Santorini Vintage 2020: Back to normal?
By Yiannis Karakasis MW
Photo credit: Domaine Sigalas Facebook
In a most magical way, this year Santorini seems to be returning the fruit it deprived of its people in the 2019 vintage (a minuscule 1000 ton total production). This, at a time when it may not be entirely convenient for winemakers, as their warehouses are still stocked with the 2019 wine – if not also 2018. Nevertheless, it illustrates a return to a sense of normality, and for this reason, it can only be welcomed.
“It's a much better year than in 2019, but we should have no illusions. This predicted production of about 2500 tons this year is actually the expected annual production for the island”, says Matthew Argyros from Argyros Estate. “The year progressed normally; we had a good winter with a few showers, a mild spring without major disasters and cool summer nights”, he continues, estimating that the quality will be very high and the wines will be nice and crunchy.
Along the same lines, Giorgos Gavalas from the Gavalas Winery in Megalochori comments that “quantitatively I see a normal year close to 2200 tons. It may seem like a lot but it is just the norm of the island in recent years”. On his part, Nikos Varvarigos, oenologist for decades at the Santo Wines cooperative, talks about a total production of 2500 tons and he is optimistic about quality, given the fact that there were no heat waves or bouts of humidity.
Each year the price issue comes to the fore both for the Assyrtiko grapes (since all winemakers buy grapes and in the year 2019 prices exceeded 5 euros/kg) and for the wines. This grape price is astronomical even for the international wine market. Matthew Argyros feels that prices will compress a bit in 2020, due to Covid-19 and will be according to supply and demand. He predicts that a kilogram of grapes will be sold for about 3,5 euros. A figure he considers fair for both the winemaker and the producer/viticulturist. Stellios Boutaris from Ktima Sigala estimates a price of 3 euros for Assyrtiko, considering that “the final prices for wine will remain stable”. “We are aiming at a 10% profit for our basic labels. There is not much of a margin”, adds Argyros.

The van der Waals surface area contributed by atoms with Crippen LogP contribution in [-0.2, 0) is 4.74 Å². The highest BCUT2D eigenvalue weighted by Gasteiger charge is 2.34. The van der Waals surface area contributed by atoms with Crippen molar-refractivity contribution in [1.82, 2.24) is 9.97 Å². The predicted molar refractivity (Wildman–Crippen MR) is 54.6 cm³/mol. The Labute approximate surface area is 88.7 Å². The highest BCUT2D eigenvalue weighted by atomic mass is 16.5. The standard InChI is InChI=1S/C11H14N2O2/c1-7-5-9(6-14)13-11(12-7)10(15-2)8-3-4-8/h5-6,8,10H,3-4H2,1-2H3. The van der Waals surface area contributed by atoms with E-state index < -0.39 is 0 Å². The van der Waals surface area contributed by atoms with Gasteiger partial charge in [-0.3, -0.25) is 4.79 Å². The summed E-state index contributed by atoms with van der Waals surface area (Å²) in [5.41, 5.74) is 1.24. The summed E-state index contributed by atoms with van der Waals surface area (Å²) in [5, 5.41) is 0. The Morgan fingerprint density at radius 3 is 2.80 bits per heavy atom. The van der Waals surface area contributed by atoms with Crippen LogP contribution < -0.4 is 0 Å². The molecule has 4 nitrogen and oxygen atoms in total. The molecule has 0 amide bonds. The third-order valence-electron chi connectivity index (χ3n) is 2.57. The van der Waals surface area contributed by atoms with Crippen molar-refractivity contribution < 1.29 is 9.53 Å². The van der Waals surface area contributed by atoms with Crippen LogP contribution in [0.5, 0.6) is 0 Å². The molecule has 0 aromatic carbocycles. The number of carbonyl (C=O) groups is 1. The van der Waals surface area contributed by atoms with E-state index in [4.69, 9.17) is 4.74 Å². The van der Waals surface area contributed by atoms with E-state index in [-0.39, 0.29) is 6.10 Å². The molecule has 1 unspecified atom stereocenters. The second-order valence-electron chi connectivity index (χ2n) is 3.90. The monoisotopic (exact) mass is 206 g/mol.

Strengthening the message of Santorini has proven rather difficult in recent years as there have been several setbacks that have not promoted uniform communication from the winemakers.
Yiannis Tselepos from Canava Chryssou-Tselepos sets the tone; the producers are worlds apart which makes it hard to include all of these differences into one single message. “But we have to work together for the benefit of the island, putting our personal interests behind, drawing inspiration from the vision of a premium Santorini. We should also be able to reach an agreement on defining regional Cycladic wine and make the framework it delimits stricter," he added.
"Those who have faith come forward" exclaims Giorgos Gavalas, who considers a collective effort necessary, while Stellios Boutaris says that there is already a charter in place and that the creation of a collective voice could only be helpful. Matthew Dimopoulos, Director of Santo Wines, considers this necessary but believes that there is still a long way to go before it is achieved.
The opinion of Paris Sigalas is always of particular interest, as he is a leading figure for the wines of Santorini. In a recent communication, he told me "We’ve got the water flowing, but we still have to overcome weaknesses that are due to both our mentality and the bad times of recent years (meaning low yields). Although I do believe that a winemakers' association will be set up, I do not feel that we are mature enough to see common interest”.
Common interest and coexistence is the key for Santorini to attain a higher level, a topic that I address in my latest digital book Santorini: Earth, Wind and Fire. With the harvest having already started (a little later compared to 2019) we have every reason to believe that this will finally be achieved.